Understanding Continuing Professional Learning

Webster-Wright, Ann (2006). Understanding Continuing Professional Learning PhD Thesis, School of Education , University of Queensland.

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Author Webster-Wright, Ann
Thesis Title Understanding Continuing Professional Learning
School, Centre or Institute School of Education
Institution University of Queensland
Publication date 2006
Thesis type PhD Thesis
Abstract/Summary Continuing to learn is universally accepted and expected by professionals and other stakeholders in professional practice. However, despite changes in undergraduate professional education in response to research findings, most continuing professional development (CPD) practices focus on delivery of content rather than on learning. Professional development still largely consists of brief, didactic episodes, often separated from practice or ongoing support. In exploring reasons for the lack of significant change in support for continuing learning, scant research was found about how professionals experience learning through their working lives. This study explores how allied health professionals learn in the current changing work context. The aim of the study is to enhance understanding about continuing learning so that support for professionals can improve. The findings have implications for learning in health and other professions. Using a phenomenological framework, continuing professional learning (CPL) is conceptualised in this study as part of the professionals’ lived experience of everyday practice. This conceptualisation challenges the problematic way in which much previous research views professional knowledge as a commodity that can be transferred and accumulated, separate from the professionals’ working context. Rich and diverse descriptions of learning were gained from interviews with sixteen therapists, contextualised through worksite visits, network meetings and relevant policy documents. These data were analysed using Giorgi’s empirical phenomenological methodology. A key finding of this study is the identification of significant dissonance between the reality of the professionals’ experiences of learning and the rhetoric of stakeholders’ expectations about professional development. The main focus of previous research, on the implementation and outcomes of CPD activities, fails to acknowledge the complex, diverse, multifaceted and idiosyncratic nature of professional learning experiences. Professional responsibilities with respect to CPD are linked to supervision of standards, monitoring of accountability and promotion of evidencebased practice. As this study clearly reveals, the participants are enthusiastic learners who take these professional responsibilities seriously, but consider that their continuing learning is richer than this narrow CPD interpretation. The findings are reported in two phases. The first describes commonalities across diverse experiences of CPL, in terms of four inter-related constituents: understanding, engagement, interconnection and openness. Within the complexity of descriptions of CPL, tensions are revealed, particularly between the openness and uncertainty of learning, and the constraints and regulation of context. How tensions are resolved depends on each person’s way of being a professional, so that each professional’s learning has a unique quality permeating what is essentially a shared experience. The second phase of the findings draws on phenomenological philosophy to interpret the shared experience of CPL. The key argument of this phase is that the dissonance between rhetoric and reality in CPL is largely hidden from public discourse, being mainly voiced between professionals in supportive environments. It is argued that the hidden nature of this dissonance is one reason for the lack of significant change in CPD practices, in that few professionals publicly question CPD practices or the current context for learning. Within the usual CPD discourse, learning is viewed in epistemological terms as change in professional practice knowledge, with the professional viewed as deficient and in need of developing. In this study, the ontological dimension of CPL is highlighted, in that who the professional is shapes and directs what and how the professional learns. The ontological dimension of learning and the impact of context on learning are overlooked in most CPD practices. It is important that learning providers are cognisant of the complex, diverse nature of CPL so that innovative ways of supporting professionals to learn can be encouraged. Although CPL can’t be controlled, it can be supported, so that professionals can continue to learn in their own authentic way, whilst taking into account the expectations of their working contexts. In seeking a balance between responsibility and agency in CPL, a framework of “Authentic Professional Learning” is proposed as congruent with, and supportive of, professionals’ experiences of learning, yet cognisant of the realities of the workplace with respect to accountability. Constructive strategies are developed from this framework to enable change from the current practice of CPD to that of authenticity in CPL. This study integrates, empirically confirms and extends research in higher education, workplace learning and adult education. The contribution made to understanding and supporting CPL is both theoretical and practical. Furthermore, demonstration of the value of a phenomenological framework as an alternative approach to researching continuing learning makes a methodological contribution to research in this area.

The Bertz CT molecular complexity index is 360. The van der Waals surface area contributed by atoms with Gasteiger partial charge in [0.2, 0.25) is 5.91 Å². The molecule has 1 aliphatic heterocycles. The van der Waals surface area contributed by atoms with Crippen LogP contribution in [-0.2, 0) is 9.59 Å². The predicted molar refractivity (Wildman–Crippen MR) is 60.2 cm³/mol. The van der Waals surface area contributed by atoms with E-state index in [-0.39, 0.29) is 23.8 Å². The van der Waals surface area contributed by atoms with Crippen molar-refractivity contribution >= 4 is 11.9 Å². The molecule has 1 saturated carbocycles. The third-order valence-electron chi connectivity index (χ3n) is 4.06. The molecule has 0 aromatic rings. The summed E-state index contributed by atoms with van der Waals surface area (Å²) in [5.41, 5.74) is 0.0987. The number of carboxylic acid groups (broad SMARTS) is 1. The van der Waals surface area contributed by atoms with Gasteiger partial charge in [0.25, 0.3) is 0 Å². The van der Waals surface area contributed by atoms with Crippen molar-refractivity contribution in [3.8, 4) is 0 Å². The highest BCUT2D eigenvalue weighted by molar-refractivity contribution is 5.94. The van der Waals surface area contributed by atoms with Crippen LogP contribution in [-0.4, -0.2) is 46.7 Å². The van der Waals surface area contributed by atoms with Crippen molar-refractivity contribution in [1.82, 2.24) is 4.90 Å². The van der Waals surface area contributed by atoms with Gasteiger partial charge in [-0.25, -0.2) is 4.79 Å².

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Created: Fri, 21 Nov 2008, 15:19:46 EST